I have created many charts and wheels in my colour explorations. You can see more here and by searching Sketchbook Pages in my Blog.

Friday 21 August 2015

2 - Mixing with Burnt Sienna

Part 2 of a series of posts about mixing with my Ultimate Mixing Palette colours. 

Burnt Sienna comes in a huge range of hues. I have posted about many of them here and more can be seen on my website in the Painted Watercolour swatches section here

Burnt Sienna is a neutralised orange. It is a wonderful colour to have in your palette as a mixing colour. It speeds up the creation of other colours, especially grey mixes with blues, as you would otherwise have to mix a yellow and a red and then to blue to create a grey. Even in a very limited palette of a single red, yellow and blue, Burnt Sienna is an excellent 4th colour addition.

While Burnt Sienna is available in a options from a burnt orange to a burnt umber hue and is made from a range of pigments and pigment mixes, I prefer the earthy PBr7 Burnt Sienna (Daniel Smith, though Da Vinci and M.Graham are very similar in colour) as I find it useful as a convenient skin colour when washed out with lots of water as well as being a great earthy warm brown in landscape work. It is also the perfect mixing partner with Ultramarine to make my Jane's Grey - a convenient dark shadow colour that also acts as a neutral tint for the other colours, without introducing a deadening black pigment. To see some of the alternative pigments I tried, have a look here.

Here is Daniel Smith Burnt Sienna mixed with 13 of my Ultimate Mixing Palette colours. It creates yellow ochre and raw sienna hues with the yellows, burnt scarlet and brown madder hues with the reds, wonderful greys and deep blues and browns with the blues and a range of other browns with Raw Umber and Goethite. With Phthalo Green it creates lovely pine greens and with Buff titanium create flesh-tones. 

To see more mixing charts with these and many more colours see the Watercolour Mixing Charts tab on my website. These charts are also available in book or eBook form.

For the full range of colour mixes that can be created with my Ultimate Mixing Set of colours, see my book The Ultimate Mixing Palette; a World of colours. Both books are available through as physical or eBooks here.

Thursday 20 August 2015

1 - Mixing with Phthalo Green (Blue Shade)

Part 1 of a series I'll do on mixing with my Ultimate Mixing Palette colours. 

To see the mixing range this palette can create, you can see the various versions of my book here and look at the previews.

Phthalo Green comes in Blue Shade and Yellow Shade. The blue shade is made with PG7 and is also called Winsor Green BS, Helio Green, Blockx green and so on. Its full name is phthalocyanine green and is a reliable lightfast, staining, transparent and very powerful colour. The yellow shade is made with PG36 and is, not surprisingly, more of a yellow-green. I prefer the blue shade.

I don't use Phthalo Green alone, and suggest you very rarely would as it simply doesn't look realistic, but I find it invaluable in my palette for mixing. Add a cool or mid yellow for bright spring-greens, add a warm yellow for wonderful Sap greens. Add a crimson for the most amazing range of plum, aubergine, deep green and black hues. Add burnt sienna for pine greens. Add a blue for turquoise hues. While some of these colours could be created using Phthalo Blue + a yellow and then mixing with the third colour, most people struggle with 3-colour mixes so having a green in the palette speeds up the mixing process and simplifies it to just a 2-colour process.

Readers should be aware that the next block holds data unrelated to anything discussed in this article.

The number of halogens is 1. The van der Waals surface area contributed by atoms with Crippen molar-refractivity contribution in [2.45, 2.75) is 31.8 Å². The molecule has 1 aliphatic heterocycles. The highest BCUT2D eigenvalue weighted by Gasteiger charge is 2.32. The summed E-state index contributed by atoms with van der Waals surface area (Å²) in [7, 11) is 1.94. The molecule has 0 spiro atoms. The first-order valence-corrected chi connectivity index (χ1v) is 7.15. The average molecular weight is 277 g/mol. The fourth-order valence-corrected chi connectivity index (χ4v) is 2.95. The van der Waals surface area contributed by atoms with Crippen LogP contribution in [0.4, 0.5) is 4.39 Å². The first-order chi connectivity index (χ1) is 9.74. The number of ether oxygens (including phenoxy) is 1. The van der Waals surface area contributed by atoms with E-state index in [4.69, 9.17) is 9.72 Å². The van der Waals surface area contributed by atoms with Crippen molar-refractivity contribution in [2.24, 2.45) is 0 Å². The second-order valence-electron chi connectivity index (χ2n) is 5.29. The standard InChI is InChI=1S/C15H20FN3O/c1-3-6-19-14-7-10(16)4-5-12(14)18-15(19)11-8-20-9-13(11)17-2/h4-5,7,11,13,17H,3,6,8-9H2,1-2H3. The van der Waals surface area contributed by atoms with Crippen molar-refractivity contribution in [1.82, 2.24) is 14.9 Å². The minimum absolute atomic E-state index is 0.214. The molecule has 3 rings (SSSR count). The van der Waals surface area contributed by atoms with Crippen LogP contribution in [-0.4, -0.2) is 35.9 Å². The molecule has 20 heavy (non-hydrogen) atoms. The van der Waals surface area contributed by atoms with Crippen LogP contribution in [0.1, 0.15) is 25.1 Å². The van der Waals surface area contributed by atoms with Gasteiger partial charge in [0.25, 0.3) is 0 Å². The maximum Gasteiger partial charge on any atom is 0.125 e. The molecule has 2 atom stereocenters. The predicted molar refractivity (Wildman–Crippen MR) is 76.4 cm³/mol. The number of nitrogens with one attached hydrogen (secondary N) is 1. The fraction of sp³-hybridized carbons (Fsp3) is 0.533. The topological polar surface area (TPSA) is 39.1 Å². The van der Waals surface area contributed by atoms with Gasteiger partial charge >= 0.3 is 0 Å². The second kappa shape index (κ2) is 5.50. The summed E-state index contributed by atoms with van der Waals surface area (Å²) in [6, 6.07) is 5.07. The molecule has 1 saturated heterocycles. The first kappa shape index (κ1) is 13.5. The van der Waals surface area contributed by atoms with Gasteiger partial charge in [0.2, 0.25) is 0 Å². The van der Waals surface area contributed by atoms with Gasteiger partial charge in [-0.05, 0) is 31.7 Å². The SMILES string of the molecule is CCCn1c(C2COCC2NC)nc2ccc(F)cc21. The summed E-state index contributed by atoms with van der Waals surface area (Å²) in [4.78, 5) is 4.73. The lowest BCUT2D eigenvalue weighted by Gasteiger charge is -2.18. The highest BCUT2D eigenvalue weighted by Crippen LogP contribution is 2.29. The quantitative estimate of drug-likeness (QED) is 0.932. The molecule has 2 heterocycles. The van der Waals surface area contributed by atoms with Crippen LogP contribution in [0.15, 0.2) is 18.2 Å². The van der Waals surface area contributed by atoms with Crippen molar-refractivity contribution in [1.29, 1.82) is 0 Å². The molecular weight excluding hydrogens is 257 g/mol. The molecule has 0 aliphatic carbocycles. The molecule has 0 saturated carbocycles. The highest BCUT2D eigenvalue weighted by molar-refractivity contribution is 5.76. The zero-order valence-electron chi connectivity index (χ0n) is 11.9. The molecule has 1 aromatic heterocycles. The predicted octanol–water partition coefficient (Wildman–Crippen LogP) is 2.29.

Here is a chart showing how it mixes with 12 of my Ultimate Mixing Palette colours to create bright spring greens, lovely sap greens, deep shadow greens, turquoise hues, and earthy greens. With Burnt Sienna and Indian Red it creates yet more pine greens and deep greens. The biggest surprise is the purples it makes with Quinacridone Rose and of course the wonderful black it makes with its opposite, Pyrrol Crimson. All colours shown are Daniel Smith.

Daniel Smith Phthalo Green BS mixed with 12 of my Ultimate Mixing Palette colours.

If you don't like the staining, non-granulating nature of this pigment, another option is Viridian, made with PG18, as seen on the left in this Da Vinci sample. This isn't as powerful, but is liftable and granulating. It varies considerably from different manufacturers, some of whom add PG7 to the mix.                   Another interesting option is the gorgeous Daniel Smith primatek Jadeite Genuine which is similar in hue though in masstone it is a very deep granulating colour. I love the special effects that this pigment creates, though in my regular palette I like the predictability of Phthalo Green BS (Daniel Smith). To see these painted out with other palette colours, see my post here.

Tuesday 18 August 2015

Daniel Smith watercolours in 5ml tubes

This is great news for those who want to try these great watercolours or just get some special pigments without having to invest too much money.

Here's the link to the 88 colours that are available.

Interestingly, in the UK watercolours are more often sold in 5ml tubes. According to the UK distributor, the smaller size will make DS more readily available from a greater number of stores.

Great for travel so you can top up your palette as you go sketching :-)

Tuesday 11 August 2015

San Francisco and Seattle here I come!